Anger over Melanie Phillips' Gaza famine denial on BBC Question Time

Anger over Melanie Phillips' Gaza famine denial on BBC Question Time
Melanie Phillips’ has come under fire from viewers for her comments on Gaza on BBC’s Question Time, claiming there is no famine in Gaza.
3 min read
15 March, 2024
Melanie Phillips' appearance on BBC Question Time was met with anger due to her history of Islamophobia [GETTY]

Melanie Phillips, known as one of the UK's leading right-wing and pro-Israel journalists, has been slammed by viewers for her comments denying there is a famine in Gaza on the BBC's Question Time programme on Thursday night.

The audience could be heard laughing after Phillips claimed there is no famine in Gaza, saying, "go on YouTube and see pictures of stocked food markets" in the Palestinian enclave.

Gaza has suffered a devastating siege and breakdown in security after Israel launched a devastating assault on Gaza on 7 October, leading to mass hunger across the enclave and death by starvation in the north.

Melanie Phillips is a columnist for The Times but also contributes to The Jerusalem Post and The Jewish Chronicle. Her appearance on the BBC show was met with anger due to her history of posting allegedly Islamophobic views.

Phillips was joined by Scottish National Party (SNP) Westminster leader Stephen Flynn, Conservative minister Lee Rowley, Labour's Jonathan Reynolds and broadcaster Ayesha Hazarika.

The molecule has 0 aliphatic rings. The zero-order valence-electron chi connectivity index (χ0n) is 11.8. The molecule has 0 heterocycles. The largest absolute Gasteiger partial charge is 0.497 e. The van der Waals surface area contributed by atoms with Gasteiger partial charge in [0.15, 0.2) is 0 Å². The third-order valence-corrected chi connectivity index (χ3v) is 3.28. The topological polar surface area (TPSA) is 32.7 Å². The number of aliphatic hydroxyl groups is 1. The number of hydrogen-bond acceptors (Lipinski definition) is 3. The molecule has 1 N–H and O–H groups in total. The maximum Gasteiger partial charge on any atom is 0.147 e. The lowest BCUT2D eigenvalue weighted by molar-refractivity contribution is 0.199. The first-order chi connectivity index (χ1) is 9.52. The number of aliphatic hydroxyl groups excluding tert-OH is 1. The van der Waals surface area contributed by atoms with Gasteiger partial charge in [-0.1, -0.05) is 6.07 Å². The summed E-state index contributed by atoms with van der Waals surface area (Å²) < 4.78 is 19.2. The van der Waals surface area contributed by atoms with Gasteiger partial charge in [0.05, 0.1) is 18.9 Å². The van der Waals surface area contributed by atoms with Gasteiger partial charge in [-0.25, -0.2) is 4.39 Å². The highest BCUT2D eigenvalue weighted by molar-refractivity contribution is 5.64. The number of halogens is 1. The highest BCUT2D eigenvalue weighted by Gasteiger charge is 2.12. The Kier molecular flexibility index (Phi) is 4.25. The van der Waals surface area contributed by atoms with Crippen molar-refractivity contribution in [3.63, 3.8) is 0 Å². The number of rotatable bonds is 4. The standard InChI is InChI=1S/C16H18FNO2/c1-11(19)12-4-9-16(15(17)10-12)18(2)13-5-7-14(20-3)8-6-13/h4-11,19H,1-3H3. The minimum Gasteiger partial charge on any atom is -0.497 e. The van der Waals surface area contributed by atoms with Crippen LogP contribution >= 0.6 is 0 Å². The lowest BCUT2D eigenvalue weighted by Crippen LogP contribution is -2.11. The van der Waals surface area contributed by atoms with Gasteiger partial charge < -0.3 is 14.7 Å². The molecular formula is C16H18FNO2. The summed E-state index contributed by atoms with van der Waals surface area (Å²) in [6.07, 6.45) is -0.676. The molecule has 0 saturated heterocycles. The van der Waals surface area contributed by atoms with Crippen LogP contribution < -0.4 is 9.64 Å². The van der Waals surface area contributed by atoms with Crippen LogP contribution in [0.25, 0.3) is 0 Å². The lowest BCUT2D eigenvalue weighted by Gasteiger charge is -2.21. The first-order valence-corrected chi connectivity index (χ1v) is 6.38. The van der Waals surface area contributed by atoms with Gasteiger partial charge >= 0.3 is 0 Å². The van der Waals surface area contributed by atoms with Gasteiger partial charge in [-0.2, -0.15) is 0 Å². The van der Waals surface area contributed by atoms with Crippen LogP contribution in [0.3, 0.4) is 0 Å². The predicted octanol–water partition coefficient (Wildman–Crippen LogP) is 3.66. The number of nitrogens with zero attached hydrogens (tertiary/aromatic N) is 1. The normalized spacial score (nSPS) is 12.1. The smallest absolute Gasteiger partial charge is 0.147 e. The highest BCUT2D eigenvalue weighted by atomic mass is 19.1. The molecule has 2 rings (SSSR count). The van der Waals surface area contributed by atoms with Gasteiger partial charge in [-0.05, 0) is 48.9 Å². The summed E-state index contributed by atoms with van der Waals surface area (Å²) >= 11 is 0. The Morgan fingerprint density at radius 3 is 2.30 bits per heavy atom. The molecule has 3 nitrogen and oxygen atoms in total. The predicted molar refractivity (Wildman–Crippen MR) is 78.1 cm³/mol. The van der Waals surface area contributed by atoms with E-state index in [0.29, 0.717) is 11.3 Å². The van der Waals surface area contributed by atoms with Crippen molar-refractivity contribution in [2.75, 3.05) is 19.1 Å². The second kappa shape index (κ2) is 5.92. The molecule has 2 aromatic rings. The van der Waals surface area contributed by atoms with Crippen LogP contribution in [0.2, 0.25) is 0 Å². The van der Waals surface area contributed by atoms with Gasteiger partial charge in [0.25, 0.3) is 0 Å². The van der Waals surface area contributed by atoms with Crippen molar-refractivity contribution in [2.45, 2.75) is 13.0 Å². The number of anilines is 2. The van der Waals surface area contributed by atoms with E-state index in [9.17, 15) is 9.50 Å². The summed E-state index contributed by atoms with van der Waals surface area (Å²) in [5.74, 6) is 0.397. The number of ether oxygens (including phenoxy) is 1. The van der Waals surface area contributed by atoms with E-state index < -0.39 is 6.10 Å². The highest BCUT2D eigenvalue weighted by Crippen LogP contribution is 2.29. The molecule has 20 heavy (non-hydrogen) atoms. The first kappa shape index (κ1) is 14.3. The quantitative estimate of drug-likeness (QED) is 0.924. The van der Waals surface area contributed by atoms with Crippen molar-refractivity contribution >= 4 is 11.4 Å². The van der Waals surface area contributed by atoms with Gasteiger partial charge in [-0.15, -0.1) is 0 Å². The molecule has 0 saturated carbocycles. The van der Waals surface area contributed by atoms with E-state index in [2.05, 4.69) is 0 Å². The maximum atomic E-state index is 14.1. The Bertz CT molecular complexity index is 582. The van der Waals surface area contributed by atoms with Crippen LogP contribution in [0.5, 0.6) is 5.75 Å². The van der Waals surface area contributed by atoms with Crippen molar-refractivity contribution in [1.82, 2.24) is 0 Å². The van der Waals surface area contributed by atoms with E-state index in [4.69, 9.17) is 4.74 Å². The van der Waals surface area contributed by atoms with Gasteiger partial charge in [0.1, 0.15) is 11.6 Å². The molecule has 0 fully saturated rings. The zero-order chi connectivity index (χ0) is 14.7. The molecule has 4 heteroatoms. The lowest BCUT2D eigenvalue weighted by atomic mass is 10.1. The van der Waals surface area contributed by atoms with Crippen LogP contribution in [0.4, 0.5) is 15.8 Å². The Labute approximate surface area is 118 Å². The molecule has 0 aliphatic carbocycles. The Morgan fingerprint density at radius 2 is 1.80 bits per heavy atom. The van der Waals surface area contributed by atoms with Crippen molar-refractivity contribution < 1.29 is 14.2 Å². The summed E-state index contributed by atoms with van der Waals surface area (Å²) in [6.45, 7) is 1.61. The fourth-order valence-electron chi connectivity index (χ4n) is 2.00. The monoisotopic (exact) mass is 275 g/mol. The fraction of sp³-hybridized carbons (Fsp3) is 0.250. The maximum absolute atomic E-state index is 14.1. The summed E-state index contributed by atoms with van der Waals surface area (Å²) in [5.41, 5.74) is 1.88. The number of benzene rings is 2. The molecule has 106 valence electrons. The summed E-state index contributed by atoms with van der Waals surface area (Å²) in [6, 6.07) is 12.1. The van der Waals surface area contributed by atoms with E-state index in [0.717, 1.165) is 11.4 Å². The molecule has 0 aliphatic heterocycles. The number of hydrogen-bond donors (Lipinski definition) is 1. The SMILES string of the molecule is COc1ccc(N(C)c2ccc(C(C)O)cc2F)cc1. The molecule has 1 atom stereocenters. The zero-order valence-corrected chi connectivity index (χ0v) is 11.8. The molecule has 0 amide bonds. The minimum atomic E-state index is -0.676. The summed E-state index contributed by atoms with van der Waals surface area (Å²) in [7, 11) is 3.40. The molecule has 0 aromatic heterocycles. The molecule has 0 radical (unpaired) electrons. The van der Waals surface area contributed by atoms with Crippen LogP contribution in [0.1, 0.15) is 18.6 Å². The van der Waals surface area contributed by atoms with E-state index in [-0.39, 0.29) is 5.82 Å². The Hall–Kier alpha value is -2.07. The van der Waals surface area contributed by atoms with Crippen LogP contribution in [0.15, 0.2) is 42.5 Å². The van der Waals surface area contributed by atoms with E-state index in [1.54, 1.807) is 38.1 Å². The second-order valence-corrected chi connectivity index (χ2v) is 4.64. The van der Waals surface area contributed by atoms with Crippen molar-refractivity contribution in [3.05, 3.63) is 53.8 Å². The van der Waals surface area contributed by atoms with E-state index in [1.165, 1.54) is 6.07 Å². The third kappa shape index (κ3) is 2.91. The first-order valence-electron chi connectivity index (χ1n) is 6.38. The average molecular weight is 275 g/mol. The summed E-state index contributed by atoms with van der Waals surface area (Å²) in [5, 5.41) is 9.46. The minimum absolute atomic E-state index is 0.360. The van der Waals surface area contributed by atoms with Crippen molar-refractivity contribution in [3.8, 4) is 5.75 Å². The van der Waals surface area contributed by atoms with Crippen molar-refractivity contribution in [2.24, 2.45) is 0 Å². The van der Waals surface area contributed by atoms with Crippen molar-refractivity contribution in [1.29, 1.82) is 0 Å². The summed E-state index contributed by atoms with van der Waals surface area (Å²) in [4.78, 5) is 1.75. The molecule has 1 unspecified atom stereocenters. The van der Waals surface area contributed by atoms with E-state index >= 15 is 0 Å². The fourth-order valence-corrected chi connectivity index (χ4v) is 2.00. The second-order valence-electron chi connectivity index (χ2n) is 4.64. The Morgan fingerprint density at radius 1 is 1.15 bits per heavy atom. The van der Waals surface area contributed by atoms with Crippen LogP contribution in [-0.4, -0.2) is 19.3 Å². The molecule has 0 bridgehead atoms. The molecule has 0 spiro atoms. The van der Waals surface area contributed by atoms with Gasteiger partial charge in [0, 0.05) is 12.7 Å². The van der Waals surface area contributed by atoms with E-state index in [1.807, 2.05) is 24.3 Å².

Flynn spoke about the dire humanitarian situation in Gaza and advocated for an immediate ceasefire when the journalist argued that his concerns were "distorted and so untrue".

Phillips went on to allege that Israel was not limiting aid to Gaza but supplies were being "stolen by Hamas", leading to an intervention from the host, Fiona Bruce, highlighting the United Nations (UN) and humanitarian organisations' reports of children dying of starvation.

The veteran right-wing columnist then claimed that Hamas "operatives" had "compromised" the UN, referring to the so-far unfounded Israeli allegations that United Nations Relief and Works Agency (UNRWA) staff were involved in Hamas's surprise attack on 7 October.

UNRWA has reported that half a million people in Gaza are facing starvation, and all 2.3 million experience acute food shortages.

While vital food aid is needed, Israeli forces have disrupted north Gaza's aid distribution with numerous attacks and delivery being deliberately held up by Israel.

Even the EU's top envoy Josep Borrell recently accused Israel of using starvation as a weapon of war.

So far, at least 27 people have died from the effects of starvation in the Gaza Strip. 

On Thursday night, Israeli forces killed over 20 Palestinians waiting for aid in Gaza City in an Apache helicopter attack.

Phillips has a long history of espousing Islamophobic views and controversial defences of Israel. 

She caused public outrage in 2019 after describing Islamophobia as a "bogus label" that excuses antisemitic behaviour in an article for The Jewish Chronicle.

In March of last year, she wrote on her Substack that Palestinians did not exist as an ethnicity but were actually "Arab colonialists" seeking to wipe out Jewish Israelis. 

The Muslim Council of Britain had previously penned an open letter to BBC Director General Tony Hall for giving a platform to "far-right" figures. 

The MCB Secretary General Harun Khan has singled out an occasion where Phillips was invited as a guest on the Politics Live programme, just days after she said that deception is a mainstream Muslim belief in a column for The Times.

Phillips' appearance on the programme has led to the BBC of being accused of "normalising" Islamophobia.